The Tele tribes became known to the Chinese historians much earlier than their endoethnonym self-name appeared in the Sui and Tang dynastic chronicles. Our Sinologists for long ago noted information about these tribes in earlier Chinese sources, but under other names. 4 Without barging in the discussion on the evolution of the names of the Tele nomads in the Chinese annals prior to the Sui period, when the knowledge of historians about these tribes was fairly superficial and weak, we shall point to a fact of a common knowledge that in the history of the northern dynasties (386-581) instead of the name Gao-gui (Kao-ku, Modern Chinese Pinyin 高車 Gaoche) appeared ethnonym Tele. As was repeatedly emphasized, the name Gao-gui is Chinese, and was given by a household attribute. Its translation from Chinese means "high carts", for for their coaching migrations these nomads used wooden vehicles on two high wheels (with many spokes) pulled by oxes.

From the dynastic sources follows that at least in the 4th century Gaogyuans coached on the northern side of Gobi, in territory of modern Mongolia touching on the Sayano-Altai mountains, where sometimes they are mentioned as subjects of the Syanbian Toba dynasty. The Syanbi main tribe Uanhe, which later began to be called Weiho, and then Huiho or Uigur, lived in the basin of Selenga, in particular in the river system of the Orkhon and Tola. From the Gaogyuan customs of that time is interesting to note public prayer and sacrifice to the Sky (like the Huns), followed by a celebration. Sacrifices to the Sky were practised by the Sayano-Altai mountains nations up to the 20th century.

Gaogyuans were perennially hostile with Jujan (Modern Chinese Pinyin 柔然 Rouran) tribes, who were then coaching on the southern side of Gobi, but crossed in the summertime to the northern side and conflicted with Gaogyuans. Apparently, Gaogyuans appeared on the northern side of Gobi in the 1st century, with the northern Huns, who then mixed with Syanbinians and a significant part of them even accepted their name. 5 Incidentally, the Syanbinians also used wooden carts for coaching migrations. 6 Does this household feature also reflect a presence among the Syanbi conglomerate of the Gaogui tribes, under a name Tele? There is another curious fact. The history of the early Han dynasty recorded a Syanbi legend about miraculous origin of their well-known leader Tanynihai (middle of the 2nd century) who was conceived by his mother from a little hailstone. Maybe, the passage of that very original legend to the remote descendants of the ancient Tele tribes in the Altai and among the modern Teleuts was not accidental.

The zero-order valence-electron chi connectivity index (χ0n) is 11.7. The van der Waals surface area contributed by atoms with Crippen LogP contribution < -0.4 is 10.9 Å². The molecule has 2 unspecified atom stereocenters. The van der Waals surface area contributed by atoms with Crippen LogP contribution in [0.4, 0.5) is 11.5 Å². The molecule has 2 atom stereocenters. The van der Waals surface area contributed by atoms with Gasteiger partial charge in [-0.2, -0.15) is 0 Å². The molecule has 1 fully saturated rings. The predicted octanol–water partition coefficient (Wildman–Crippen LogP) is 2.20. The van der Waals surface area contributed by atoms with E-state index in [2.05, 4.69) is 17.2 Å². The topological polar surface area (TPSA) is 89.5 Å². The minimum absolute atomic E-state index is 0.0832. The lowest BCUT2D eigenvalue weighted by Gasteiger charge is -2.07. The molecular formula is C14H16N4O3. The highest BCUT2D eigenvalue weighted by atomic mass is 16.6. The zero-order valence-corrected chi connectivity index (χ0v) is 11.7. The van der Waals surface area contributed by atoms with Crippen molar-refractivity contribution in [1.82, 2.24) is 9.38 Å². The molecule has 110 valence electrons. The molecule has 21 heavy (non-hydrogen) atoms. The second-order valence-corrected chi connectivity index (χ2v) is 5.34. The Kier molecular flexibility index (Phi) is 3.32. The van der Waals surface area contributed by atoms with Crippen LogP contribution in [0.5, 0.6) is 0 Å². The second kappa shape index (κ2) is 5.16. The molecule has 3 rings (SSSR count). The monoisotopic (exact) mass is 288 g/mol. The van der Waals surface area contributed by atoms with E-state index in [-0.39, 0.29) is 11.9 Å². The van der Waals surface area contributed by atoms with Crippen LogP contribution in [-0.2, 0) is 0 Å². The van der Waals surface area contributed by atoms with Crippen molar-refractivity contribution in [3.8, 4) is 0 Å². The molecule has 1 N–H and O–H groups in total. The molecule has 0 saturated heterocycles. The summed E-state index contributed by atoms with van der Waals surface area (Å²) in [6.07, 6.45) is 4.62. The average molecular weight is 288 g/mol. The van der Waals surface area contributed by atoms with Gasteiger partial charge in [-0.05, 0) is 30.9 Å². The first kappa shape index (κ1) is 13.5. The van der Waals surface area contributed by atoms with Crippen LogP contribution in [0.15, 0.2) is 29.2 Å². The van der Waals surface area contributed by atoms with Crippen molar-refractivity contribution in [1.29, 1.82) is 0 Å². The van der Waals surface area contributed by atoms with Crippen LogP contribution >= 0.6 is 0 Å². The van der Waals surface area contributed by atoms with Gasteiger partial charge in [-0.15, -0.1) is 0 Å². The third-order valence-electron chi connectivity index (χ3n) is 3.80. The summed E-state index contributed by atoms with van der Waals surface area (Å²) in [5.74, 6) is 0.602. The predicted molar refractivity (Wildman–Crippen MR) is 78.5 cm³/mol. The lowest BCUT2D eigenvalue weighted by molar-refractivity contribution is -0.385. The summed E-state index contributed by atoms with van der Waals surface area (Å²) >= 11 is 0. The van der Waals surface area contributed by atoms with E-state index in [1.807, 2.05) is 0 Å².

4 N.Ya.Bichurin (Iakinf). Collection of information on peoples in Central Asia in ancient times, vol. 1. M.-L., 1950, p. 301; D Pozdaev Historical sketch of Uigurs. SPb., 1899, p. 12-13.
5 N.Bichurin, Ibid., p. 150-151. Ibid., p. 153.